Wednesday, October 11, 2006

"Legacy Thinking" in Your Worklife

One of the areas for reflection in creating an ethical will is our worklife. For most people, experiences and accomplishments at work -- outside and inside the home -- are a significant part of their life legacy. For some, their work path has clearly been intentional ; for others, work has "happened" as they've lived their lives.

I'm always looking for ways in which people are thinking about their life legacies. Recently, I learned about a new book, Your Leadership Legacy: Why Looking Toward the Future Will Make You a Better Leader Today, which focuses on the value of "legacy thinking" for leaders. It offers a process for individuals to use in creating an "intentional legacy", including writing a legacy statement for themselves based on questions much like those I use with people creating an ethical will.

The authors, Robert Galford and Regina Maruca, say that for people leading an organization (or any group of individuals):

"... your legacy will be revealed in how your colleagues, employees, and others think and behave as a result of the time spent working with you.

If you start thinking about your leadership legacy now, you will greatly increase the odds of leaving a legacy that reflects your best qualities, as well as the elements of your leadership that you would like to see embedded in the fabric of the organization you leave behind.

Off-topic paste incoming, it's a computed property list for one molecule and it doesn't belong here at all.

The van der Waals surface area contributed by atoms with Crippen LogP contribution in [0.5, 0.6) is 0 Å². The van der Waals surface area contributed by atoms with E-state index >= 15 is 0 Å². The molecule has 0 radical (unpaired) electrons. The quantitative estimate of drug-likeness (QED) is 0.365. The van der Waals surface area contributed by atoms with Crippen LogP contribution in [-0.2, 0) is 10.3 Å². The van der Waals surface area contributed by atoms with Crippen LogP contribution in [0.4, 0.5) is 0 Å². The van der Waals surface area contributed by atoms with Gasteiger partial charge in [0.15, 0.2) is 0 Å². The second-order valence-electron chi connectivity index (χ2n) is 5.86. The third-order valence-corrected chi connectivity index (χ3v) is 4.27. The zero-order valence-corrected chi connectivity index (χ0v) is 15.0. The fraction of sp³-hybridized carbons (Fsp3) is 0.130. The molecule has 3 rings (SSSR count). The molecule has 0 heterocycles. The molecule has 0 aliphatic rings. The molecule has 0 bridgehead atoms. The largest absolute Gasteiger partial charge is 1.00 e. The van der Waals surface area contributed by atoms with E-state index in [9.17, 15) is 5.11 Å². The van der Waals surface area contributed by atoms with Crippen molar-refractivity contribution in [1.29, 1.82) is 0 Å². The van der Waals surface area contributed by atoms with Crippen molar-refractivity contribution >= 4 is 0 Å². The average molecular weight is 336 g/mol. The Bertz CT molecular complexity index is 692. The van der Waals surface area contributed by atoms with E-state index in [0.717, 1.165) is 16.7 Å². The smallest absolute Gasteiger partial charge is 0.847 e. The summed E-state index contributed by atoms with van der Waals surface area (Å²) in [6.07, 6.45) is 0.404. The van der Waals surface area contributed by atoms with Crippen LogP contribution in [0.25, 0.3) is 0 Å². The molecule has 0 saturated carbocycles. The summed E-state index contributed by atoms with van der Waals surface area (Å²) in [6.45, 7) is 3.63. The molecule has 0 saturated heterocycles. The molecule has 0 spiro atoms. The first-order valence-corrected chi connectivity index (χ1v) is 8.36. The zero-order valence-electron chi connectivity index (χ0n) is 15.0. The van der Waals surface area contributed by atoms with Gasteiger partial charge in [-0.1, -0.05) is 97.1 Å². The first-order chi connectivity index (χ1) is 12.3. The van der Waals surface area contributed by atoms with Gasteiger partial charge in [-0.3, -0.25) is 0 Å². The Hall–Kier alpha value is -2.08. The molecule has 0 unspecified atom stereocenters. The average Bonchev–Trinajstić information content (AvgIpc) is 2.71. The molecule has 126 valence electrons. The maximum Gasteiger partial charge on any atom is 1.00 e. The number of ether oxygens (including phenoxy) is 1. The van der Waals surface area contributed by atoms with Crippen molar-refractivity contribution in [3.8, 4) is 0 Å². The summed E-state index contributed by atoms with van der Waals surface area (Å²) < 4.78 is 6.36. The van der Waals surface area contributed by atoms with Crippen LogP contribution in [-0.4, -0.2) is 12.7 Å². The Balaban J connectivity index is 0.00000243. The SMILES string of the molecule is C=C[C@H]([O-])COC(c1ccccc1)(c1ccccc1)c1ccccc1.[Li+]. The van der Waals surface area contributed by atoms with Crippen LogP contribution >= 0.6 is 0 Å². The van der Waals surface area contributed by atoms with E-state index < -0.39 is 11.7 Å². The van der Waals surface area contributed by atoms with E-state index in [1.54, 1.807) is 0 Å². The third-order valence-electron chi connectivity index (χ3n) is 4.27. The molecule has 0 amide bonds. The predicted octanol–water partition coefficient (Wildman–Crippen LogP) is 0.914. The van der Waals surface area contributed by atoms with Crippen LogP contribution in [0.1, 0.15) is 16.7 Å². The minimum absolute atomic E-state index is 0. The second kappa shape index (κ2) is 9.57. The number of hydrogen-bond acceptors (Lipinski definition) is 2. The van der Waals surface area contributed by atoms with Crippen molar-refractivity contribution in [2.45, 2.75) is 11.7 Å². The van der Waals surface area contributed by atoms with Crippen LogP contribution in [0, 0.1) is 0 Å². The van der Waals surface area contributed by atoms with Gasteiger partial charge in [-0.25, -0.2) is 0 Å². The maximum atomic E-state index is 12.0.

More importantly, you will be a better and happier leader for the effort. In clarifying what you would like others to take away as a result of having worked with or for you, you will gain a better understanding of yourself in your role as a leader, and you will better understand how the big-picture view of your role is fueled by your actions on a daily basis.

Your legacy is today."

In my experience, the authors' viewpoint applies to everyone who takes time to consider their life legacy -- at any time or stage of their life. Whether or not you consider yourself to be a "leader" -- when you create an ethical will, personal legacy letter, or a "legacy statement" about your work -- you will better see how your daily actions are building a legacy of your lifetime. Thinking and writing about your legacy allows you to be more intentional about what you want to leave behind for future generations of your family, friends, and colleagues.

In upcoming postings, I'll share more of my own worklife legacy as well as some ideas for reflecting on your lifetime of work to "harvest" wisdom for your ethical will.

For more information about "legacy thinking" as described in the book, here's a link to an interview with the authors:

How Legacy Thinking Makes Better Leaders Today

I'd appreciate your feedback about the interview or the book if you've already read it.
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